TNC strikes again. Under the provision, the state or a nonprofit would sell up to $500 million in tax-credit bonds to an investor. In return, the investor would receive a tax credit of somewhat more than the initial $500 million. A state or nonprofit would use a portion of the money to purchase key lands. The remainder would be invested, so that when the bond matured, the issuer could pay back to the federal treasury the $500 million in deferred taxes. The provision would cost taxpayers an estimated $250 million over 10 years and the additional tax credit claimed by the bond buyer, plus the interest lost on tax money not collected. An alternative allows the state or nonprofit to forego the bonds and simply receive a $250 million payout from the federal government for purchase of the forest lands.
Sounds like it may have some merit, but the details of the provision prove beyond doubt that it was engineered for the benefit of just two entities. These are the requirements for a piece of land to meet; The forest must be adjacent to U.S. Forest Service Land; half of the parcel must be turned over to the U.S. Forest Service; it must include at least 40,000 total acres; and it must be subject to a “native fish habitat conservation plan approved by the United States Fish and Wildlife Service.” David Freddoso wrote in a 12 May article in the National Review “…You see, the U.S. Fish and Wildlife Service has approved exactly one “Native Fish Habitat Conservation Plan,” covering a 1.6-million-acre parcel that reaches from western Montana into eastern Washington State. And that parcel is owned by the Plum Creek Timber Company, the single largest private landowner in the United States.”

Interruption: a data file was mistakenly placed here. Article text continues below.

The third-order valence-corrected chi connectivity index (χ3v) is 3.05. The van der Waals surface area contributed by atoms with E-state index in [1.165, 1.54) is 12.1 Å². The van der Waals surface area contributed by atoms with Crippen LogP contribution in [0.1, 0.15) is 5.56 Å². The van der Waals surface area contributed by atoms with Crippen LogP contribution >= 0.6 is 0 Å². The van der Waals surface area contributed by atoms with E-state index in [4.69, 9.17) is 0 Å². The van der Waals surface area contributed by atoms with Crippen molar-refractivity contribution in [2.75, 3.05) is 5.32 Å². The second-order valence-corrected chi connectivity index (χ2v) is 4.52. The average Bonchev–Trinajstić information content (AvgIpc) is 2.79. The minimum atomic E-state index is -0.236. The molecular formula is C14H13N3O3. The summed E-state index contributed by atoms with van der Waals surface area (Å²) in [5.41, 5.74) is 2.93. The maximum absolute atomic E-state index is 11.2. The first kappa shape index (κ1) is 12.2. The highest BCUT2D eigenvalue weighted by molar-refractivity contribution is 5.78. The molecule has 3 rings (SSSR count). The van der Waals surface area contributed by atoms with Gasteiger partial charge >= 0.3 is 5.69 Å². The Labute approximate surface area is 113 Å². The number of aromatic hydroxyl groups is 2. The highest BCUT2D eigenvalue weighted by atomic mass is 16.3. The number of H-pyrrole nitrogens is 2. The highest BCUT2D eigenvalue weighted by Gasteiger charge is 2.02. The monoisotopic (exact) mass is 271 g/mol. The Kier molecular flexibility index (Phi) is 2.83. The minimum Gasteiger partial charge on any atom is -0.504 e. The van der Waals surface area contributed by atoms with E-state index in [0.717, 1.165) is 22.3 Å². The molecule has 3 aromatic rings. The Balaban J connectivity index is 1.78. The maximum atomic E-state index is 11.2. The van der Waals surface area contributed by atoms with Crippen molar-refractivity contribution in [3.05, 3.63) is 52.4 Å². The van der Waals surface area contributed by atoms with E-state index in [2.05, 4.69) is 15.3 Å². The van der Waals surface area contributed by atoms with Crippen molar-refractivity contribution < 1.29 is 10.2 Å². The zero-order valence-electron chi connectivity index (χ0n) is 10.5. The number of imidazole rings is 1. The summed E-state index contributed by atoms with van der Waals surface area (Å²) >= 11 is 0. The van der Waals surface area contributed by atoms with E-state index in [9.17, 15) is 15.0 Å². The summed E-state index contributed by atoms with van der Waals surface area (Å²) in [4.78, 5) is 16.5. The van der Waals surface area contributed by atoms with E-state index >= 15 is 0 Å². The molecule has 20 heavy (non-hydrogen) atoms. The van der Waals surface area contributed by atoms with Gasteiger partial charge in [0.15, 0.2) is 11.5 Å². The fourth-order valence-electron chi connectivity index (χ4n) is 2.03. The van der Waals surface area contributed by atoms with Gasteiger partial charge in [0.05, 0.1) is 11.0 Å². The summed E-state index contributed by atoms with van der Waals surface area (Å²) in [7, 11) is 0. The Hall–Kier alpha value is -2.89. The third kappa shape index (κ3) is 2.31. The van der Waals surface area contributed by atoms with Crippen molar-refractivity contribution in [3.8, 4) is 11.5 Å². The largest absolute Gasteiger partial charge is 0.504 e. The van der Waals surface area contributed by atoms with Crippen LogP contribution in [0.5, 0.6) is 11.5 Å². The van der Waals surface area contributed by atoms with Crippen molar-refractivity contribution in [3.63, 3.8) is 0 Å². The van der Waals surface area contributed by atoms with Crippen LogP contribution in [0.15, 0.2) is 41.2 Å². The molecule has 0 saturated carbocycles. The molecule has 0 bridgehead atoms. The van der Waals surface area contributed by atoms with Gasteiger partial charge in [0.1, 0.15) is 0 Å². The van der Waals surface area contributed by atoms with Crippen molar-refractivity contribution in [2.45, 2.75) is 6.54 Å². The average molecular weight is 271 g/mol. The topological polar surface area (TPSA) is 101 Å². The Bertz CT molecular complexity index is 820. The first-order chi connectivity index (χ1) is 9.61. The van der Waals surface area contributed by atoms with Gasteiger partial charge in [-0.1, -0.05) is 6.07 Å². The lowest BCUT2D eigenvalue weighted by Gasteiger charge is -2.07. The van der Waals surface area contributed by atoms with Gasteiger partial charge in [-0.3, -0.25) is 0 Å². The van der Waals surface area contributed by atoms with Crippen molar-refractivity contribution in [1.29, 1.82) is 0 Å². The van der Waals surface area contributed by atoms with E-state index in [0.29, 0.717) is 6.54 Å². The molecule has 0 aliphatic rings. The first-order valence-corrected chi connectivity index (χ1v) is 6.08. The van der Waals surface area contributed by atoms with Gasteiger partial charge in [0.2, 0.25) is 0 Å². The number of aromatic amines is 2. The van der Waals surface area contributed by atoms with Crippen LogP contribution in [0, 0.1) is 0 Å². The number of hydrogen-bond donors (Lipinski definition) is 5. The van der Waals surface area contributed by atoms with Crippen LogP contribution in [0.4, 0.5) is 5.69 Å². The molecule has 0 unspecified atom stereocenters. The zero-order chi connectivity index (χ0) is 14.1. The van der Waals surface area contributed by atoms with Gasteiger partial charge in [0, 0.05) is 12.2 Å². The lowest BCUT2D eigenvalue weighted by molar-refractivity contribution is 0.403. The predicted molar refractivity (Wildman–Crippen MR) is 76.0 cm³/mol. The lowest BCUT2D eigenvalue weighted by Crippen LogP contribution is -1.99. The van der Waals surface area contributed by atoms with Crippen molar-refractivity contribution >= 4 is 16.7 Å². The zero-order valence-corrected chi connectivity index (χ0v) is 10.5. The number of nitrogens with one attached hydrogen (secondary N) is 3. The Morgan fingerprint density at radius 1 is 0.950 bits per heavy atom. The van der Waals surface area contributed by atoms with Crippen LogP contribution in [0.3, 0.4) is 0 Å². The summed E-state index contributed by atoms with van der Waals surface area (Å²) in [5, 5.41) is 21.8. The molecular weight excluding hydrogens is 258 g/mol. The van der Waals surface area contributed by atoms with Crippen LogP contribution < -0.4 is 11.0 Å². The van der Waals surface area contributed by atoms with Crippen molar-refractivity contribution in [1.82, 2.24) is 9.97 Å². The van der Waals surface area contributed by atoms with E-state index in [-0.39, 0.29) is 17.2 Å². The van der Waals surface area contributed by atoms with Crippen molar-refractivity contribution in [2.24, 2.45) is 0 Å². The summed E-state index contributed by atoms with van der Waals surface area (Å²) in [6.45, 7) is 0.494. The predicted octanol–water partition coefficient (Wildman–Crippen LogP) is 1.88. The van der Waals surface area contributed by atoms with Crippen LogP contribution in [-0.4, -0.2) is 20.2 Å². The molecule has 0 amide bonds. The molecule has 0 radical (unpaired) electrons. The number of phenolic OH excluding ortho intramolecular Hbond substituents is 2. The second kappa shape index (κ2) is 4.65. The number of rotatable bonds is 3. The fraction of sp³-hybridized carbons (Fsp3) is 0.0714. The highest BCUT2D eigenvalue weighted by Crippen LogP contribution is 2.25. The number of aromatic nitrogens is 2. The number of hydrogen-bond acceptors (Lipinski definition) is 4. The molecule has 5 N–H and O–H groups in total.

This apparently is the same land that TNC has agreed to purchase from Plum Creek and resell to the taxpayers for purposes of conservation. A couple of interesting points were made about how Plum Creek does business. Although to be fair, I must point out that for big business, it seems to be a usual proceeding. But anyway, Freddoso goes on to say that “Plum Creek spent some $220,000 lobbying Congress in the first quarter of this year. Its PAC has spread $400,000 in campaign contributions between the parties in the last decade. PCL Employees have given $16,600 this cycle to Sen. Max Baucus (D., Mont.), chairman of the Senate Finance committee and the author of the bond provision.” I wonder what Plum Creek’s political contributions in Maine were, and to who?
Baucus also garnered $1 million for a national sheep and goat industry improvement center. I’m not sure as I really want to know how Baucus plans to improve all of those sheep and goats. Bottom line is that the Farm Bill once again turned out to be a boondoggle of a pork bill for a select few. I really do think somebody needs to begin making some changes at the Federal level of our elected representation.
Proverbs 14:7-9 (King James Version)
8 The wisdom of the prudent is to understand his way: but the folly of fools is deceit.
9 Fools make a mock at sin: but among the righteous there is favour.